|November 12, 1999||Volume 7, Number 6|
Education College gives boost to aboriginal teacher training
By Colleen MacPherson
If it ain't broke, don't fix it but you might still want to revisit it, rethink it and retool it. That's the approach the College of Education is taking with its teacher education programs as part of its commitment to respond to the needs of aboriginal students.
Dr. Sam Robinson, recently appointed to the post of academic co-ordinator for aboriginal teacher education, said the college's long and successful history with its "TEP" programs which include the Northern Teacher Education Program (NORTEP), Saskatchewan Urban Native Teacher Education Program (SUNTEP) and the Indian Teacher Education Program (ITEP) does not preclude re-examining the role of those programs within the college and the wider university community.
"There's nothing wrong with where we are now," he said. "We have strong, mature programs, committed faculty, a proven track record and dedicated TEP staff, but it's time to reconsider the spirit of our relationship. My job is not to say there's something wrong that we have to fix. It's to determine where we need to grow, to move on."
Although the process is at a very formative stage, among the issues Robinson hopes to explore is that of aboriginal languages, many of which are in danger of disappearing. The college, he said, needs "to determine what role we can play in securing aboriginal languages" and preparing teachers with a strong oral base.
Another is "a perennial one" that of increasing involvement in math and sciences and preparing aboriginal teachers to teach these subjects.
The college already offers aboriginal students a class that combines both math content and the teaching of math, "and possibly we could expand that model into science, which is kind of exciting."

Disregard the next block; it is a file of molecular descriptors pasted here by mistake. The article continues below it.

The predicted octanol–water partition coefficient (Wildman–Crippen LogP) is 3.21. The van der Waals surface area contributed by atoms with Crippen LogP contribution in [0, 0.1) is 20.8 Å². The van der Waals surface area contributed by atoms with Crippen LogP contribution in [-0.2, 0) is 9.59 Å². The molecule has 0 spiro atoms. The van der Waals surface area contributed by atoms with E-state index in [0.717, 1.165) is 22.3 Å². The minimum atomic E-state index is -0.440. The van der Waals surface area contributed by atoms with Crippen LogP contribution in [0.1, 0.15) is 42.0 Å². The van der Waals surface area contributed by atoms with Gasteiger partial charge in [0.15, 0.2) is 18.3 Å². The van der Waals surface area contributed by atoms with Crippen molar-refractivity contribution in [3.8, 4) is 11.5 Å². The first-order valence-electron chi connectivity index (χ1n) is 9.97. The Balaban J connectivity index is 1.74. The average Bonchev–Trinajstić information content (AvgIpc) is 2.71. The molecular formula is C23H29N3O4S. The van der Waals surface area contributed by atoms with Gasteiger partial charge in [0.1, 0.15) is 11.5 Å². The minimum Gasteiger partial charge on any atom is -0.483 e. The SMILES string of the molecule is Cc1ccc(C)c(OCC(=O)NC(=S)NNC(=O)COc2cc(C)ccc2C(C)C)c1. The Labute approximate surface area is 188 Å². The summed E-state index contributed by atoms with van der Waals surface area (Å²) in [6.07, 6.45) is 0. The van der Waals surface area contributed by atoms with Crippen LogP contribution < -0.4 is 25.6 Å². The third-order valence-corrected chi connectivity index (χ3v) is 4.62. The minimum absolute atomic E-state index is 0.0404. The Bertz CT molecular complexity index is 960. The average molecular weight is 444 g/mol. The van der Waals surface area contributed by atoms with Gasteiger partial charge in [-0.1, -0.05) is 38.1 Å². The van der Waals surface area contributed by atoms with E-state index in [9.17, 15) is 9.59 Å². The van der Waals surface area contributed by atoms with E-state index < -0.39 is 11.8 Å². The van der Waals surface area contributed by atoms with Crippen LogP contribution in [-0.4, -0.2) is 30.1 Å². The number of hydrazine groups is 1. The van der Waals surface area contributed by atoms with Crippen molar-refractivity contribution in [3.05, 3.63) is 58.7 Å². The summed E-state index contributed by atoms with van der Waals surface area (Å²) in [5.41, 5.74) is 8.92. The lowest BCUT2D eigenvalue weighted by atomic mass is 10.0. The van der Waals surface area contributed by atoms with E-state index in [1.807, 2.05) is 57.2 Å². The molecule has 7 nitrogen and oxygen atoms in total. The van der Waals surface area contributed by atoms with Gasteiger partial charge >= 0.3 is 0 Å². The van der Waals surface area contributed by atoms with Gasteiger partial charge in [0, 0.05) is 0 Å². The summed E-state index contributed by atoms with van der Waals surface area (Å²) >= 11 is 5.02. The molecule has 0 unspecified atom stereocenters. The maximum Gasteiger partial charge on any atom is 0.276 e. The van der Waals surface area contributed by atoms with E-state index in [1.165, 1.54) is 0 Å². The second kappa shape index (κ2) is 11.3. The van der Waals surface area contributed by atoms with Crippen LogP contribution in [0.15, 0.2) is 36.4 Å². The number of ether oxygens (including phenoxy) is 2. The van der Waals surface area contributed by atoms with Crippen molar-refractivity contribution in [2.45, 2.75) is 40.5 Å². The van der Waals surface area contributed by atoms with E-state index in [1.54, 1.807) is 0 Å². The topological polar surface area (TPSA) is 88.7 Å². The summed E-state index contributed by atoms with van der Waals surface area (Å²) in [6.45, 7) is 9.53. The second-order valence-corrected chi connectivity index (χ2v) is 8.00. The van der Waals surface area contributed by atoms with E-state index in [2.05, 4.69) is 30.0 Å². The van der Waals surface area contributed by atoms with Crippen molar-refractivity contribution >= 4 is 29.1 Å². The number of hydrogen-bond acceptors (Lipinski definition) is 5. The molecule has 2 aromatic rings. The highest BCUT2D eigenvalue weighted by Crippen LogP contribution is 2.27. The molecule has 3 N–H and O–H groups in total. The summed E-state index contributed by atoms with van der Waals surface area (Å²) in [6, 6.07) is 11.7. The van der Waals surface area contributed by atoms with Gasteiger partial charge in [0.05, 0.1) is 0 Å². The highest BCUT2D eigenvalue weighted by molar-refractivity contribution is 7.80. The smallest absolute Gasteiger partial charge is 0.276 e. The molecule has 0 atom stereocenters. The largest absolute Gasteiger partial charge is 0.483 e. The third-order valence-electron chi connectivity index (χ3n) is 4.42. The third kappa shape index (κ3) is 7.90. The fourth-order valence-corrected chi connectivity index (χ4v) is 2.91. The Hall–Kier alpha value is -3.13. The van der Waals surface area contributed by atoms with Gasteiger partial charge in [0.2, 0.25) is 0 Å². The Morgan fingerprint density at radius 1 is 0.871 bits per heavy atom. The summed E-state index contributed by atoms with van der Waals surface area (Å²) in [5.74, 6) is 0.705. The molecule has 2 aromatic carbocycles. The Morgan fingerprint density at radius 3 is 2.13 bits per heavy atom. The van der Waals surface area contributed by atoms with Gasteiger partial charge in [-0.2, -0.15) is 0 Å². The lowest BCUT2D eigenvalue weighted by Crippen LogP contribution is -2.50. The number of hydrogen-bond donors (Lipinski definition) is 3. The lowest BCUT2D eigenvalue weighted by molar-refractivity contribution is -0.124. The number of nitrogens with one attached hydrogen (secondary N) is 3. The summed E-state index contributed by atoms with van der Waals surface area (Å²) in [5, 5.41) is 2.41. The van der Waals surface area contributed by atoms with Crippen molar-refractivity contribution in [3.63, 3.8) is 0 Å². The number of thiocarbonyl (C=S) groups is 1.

Robinson said adding secondary teacher preparation is another area to be examined. Currently, only elementary and middle-years programs are available to TEP students.
At the same time, according to its five-year plan, the college "would be remiss" in not recognizing that by the year 2011, aboriginal people are expected to account for 38 per cent of Saskatchewan's 0-24 age group a strong indicator of the need for teachers prepared at all levels of the education system.
The plan also states the college is moving toward upping the number of faculty teaching in the TEP programs. Robinson said that over the years, sessional teachers have replaced many faculty members in the programs which operate in satellite locations like the Gabriel Dumont Institute in Prince Albert.
Using an action-research model, Robinson said he sees himself as "the helper/facilitator to talk and work with the TEP programs to try and bring into practice their vision, their understanding, their wishes and desires."
Thanks in part to his own personal relationship with the programs over his many years with the college, Robinson said there has been general acceptance of his new role, "which is not to rock the boat but maybe to add a new paddle."
"Our goal is to strengthen and enhance the TEP programs, but in the context of the programs themselves, the college and the university.
"It's co-ordinating without control."
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